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Parenting and Education – an East – West battle

January 24, 2011

Chinese born, American mother and Harvard Law professor Amy Chua’s book ‘Battle Hymn Of The Tiger Mother’ has seen what the Chinese describe as a helicopter rise in sales. A publicity stunt, printed excerpts of her new book in the Wall Street Journal have caused the internet world to vent on all aspects from right parenting techniques, child punishment, Chinese children being straight-jacketed into excelling academically and therefore not having any innovative skills, to debates on the future of Chinese education Vs education in other countries, how important it is to play as a kid and first hand accounts from her daughters friends whether everything quoted in the book is true.

While the book explains how she roped and moulded her kids to be only A+ students, didn’t allow them sleep overs and birthday parties, few Chinese mothers in this day and age can identify with her. While education is given supreme importance in China, especially due to the one-child policy regardless of whether you are a girl or boy, harsh treatment and verbal abuses such as have been described in the book are hardly adhered to. Further, with the rate of suicides rising due to the stress of exams or just after having received exam results in India, many can say the same is meted out to Indian children.

Chinese and Indian students are expected to excel no matter which school you go to or what your parents have done before you. Though our education systems are different, both Chinese and Indian schools drill academic excellence into their children. This can be seen in our pride as we excel at quantitative GMAT scores and produce to the world’s top notch academicians. Advancing in the arts, dance or literature isn’t ever given as much credit as becoming an engineer, doctor or businessman. For that, ask any kid in a Chinese school what he aspires to become and the answer comes pat – a manager, ask an Indian kid the same question and its an engineer or doctor. While our education systems mould us differently, the pressures are the same. Take for example the provocative documentary, two million minutes which compares the high school education systems in America, China and India. While the documentary points out the high stress Indian and Chinese children endure to become top notch students,  looked from the other way round it could also show how we don’t give our kids the freedom to choose from a basket of subjects like they do in western universities. Cultivating a plethora of skills is unheard of in both India and China, you have to be best at something and thats why the Indians and Chinese compete so vehemently and excel in maths and science. That is also the reason we drill every possible skill into our children from an easy age. Spare time in India and China no longer means learning to ride a bicycle and skinning your knees, its rather the delicate art of juggling karate classes with calligraphy, or music and dance classes with computers. Suck indoors many Chinese and Indian kids are growing up sans developed interpersonal skills and ethical values which are not taught in school, but are extremely valuable life lessons.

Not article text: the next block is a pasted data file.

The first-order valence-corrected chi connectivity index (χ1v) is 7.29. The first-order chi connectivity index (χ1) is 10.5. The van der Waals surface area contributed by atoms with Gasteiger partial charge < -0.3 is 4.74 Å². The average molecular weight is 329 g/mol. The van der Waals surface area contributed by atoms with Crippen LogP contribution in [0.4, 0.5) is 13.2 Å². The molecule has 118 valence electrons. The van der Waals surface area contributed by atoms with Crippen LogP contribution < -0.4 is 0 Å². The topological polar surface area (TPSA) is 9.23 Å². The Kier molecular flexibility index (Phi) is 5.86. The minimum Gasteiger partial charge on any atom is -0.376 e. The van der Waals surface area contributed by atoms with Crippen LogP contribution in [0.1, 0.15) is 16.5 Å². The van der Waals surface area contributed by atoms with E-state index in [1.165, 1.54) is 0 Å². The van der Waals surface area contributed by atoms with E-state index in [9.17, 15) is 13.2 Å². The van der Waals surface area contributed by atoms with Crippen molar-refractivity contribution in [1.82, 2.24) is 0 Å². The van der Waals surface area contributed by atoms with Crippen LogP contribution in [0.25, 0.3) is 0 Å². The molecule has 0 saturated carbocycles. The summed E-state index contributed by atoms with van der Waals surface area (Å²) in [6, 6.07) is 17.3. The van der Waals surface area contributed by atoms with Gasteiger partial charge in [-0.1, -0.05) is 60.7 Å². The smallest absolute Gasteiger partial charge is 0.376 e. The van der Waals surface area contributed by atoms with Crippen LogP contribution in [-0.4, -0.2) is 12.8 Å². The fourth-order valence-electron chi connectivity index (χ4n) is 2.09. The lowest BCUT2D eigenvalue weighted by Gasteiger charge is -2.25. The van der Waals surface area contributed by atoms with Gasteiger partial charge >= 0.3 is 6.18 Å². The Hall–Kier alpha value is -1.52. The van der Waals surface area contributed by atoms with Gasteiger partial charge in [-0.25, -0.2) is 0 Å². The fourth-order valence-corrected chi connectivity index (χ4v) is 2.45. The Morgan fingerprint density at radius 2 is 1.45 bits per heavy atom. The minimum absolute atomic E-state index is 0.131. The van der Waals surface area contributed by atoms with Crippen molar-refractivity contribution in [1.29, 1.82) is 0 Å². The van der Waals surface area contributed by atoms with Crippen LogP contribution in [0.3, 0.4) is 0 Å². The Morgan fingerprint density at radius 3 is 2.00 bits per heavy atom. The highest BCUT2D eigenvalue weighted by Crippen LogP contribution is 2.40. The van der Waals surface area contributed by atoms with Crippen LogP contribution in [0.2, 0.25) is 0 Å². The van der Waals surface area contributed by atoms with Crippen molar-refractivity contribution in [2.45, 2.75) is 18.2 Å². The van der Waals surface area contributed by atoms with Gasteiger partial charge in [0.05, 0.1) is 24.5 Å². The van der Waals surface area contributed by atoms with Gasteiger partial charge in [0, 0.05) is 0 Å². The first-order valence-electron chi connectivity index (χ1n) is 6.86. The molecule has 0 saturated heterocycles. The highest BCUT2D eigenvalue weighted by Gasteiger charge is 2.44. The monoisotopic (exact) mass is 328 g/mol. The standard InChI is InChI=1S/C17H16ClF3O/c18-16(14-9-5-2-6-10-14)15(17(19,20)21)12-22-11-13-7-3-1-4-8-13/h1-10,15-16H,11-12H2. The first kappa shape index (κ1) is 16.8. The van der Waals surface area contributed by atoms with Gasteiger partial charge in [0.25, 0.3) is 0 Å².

While its currently an asset to have the maximum population of scientists, mathematicians, engineers and doctors amongst us in India and China, its is also important to have a balance of jobs in the economy. Culture, the arts and crafts are as important to promulgate for a developing nation. Given that Amy Chua’s book might be a one off account of a paranoid mother, it is also an interesting insight into our lives and times, into the how we breed our young, and how we need to sometimes mix our interests with the west so that we infuse our children with the best qualities and arm them with life skills.

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